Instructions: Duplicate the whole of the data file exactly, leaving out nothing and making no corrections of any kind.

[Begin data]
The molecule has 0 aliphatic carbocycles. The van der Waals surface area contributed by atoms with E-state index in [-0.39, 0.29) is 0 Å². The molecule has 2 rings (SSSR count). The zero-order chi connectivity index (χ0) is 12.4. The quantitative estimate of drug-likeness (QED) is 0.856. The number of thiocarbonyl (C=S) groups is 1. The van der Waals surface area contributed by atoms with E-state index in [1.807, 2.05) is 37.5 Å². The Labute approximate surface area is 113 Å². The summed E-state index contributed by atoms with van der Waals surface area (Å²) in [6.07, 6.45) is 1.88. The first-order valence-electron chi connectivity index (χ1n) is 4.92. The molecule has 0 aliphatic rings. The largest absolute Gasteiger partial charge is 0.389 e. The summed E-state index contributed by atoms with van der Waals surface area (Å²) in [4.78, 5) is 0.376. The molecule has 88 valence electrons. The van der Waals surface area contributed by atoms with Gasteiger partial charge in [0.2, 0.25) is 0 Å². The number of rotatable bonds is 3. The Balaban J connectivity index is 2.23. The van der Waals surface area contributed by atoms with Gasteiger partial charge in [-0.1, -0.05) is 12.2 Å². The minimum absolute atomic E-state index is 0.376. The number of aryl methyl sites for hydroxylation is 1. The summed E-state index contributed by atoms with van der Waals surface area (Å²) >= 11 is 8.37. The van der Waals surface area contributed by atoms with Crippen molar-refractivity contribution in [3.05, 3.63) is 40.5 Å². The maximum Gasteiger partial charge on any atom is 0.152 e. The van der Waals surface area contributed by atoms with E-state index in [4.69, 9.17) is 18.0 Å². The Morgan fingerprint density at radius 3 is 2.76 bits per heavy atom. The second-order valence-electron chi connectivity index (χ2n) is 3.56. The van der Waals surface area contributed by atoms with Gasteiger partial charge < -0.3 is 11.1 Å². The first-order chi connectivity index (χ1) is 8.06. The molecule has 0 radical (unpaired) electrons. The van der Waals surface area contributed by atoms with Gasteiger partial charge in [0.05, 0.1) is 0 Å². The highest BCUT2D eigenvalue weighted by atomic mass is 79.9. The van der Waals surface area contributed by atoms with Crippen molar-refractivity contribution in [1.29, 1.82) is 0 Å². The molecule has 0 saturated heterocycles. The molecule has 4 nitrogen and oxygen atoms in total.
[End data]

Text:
The molecule has 0 aliphatic carbocycles. The van der Waals surface area contributed by atoms with E-state index in [-0.39, 0.29) is 0 Å². The molecule has 2 rings (SSSR count). The zero-order chi connectivity index (χ0) is 12.4. The quantitative estimate of drug-likeness (QED) is 0.856. The number of thiocarbonyl (C=S) groups is 1. The van der Waals surface area contributed by atoms with E-state index in [1.807, 2.05) is 37.5 Å². The Labute approximate surface area is 113 Å². The summed E-state index contributed by atoms with van der Waals surface area (Å²) in [6.07, 6.45) is 1.88. The first-order valence-electron chi connectivity index (χ1n) is 4.92. The molecule has 0 aliphatic rings. The largest absolute Gasteiger partial charge is 0.389 e. The summed E-state index contributed by atoms with van der Waals surface area (Å²) in [4.78, 5) is 0.376. The molecule has 88 valence electrons. The van der Waals surface area contributed by atoms with Gasteiger partial charge in [0.2, 0.25) is 0 Å². The number of rotatable bonds is 3. The Balaban J connectivity index is 2.23. The van der Waals surface area contributed by atoms with Gasteiger partial charge in [-0.1, -0.05) is 12.2 Å². The minimum absolute atomic E-state index is 0.376. The number of aryl methyl sites for hydroxylation is 1. The summed E-state index contributed by atoms with van der Waals surface area (Å²) >= 11 is 8.37. The van der Waals surface area contributed by atoms with Crippen molar-refractivity contribution in [3.05, 3.63) is 40.5 Å². The maximum Gasteiger partial charge on any atom is 0.152 e. The van der Waals surface area contributed by atoms with E-state index in [4.69, 9.17) is 18.0 Å². The Morgan fingerprint density at radius 3 is 2.76 bits per heavy atom. The second-order valence-electron chi connectivity index (χ2n) is 3.56. The van der Waals surface area contributed by atoms with Gasteiger partial charge < -0.3 is 11.1 Å². The first-order chi connectivity index (χ1) is 8.06. The molecule has 0 radical (unpaired) electrons. The van der Waals surface area contributed by atoms with Gasteiger partial charge in [0.05, 0.1) is 0 Å². The highest BCUT2D eigenvalue weighted by atomic mass is 79.9. The van der Waals surface area contributed by atoms with Crippen molar-refractivity contribution in [1.29, 1.82) is 0 Å². The molecule has 0 saturated heterocycles. The molecule has 4 nitrogen and oxygen atoms in total.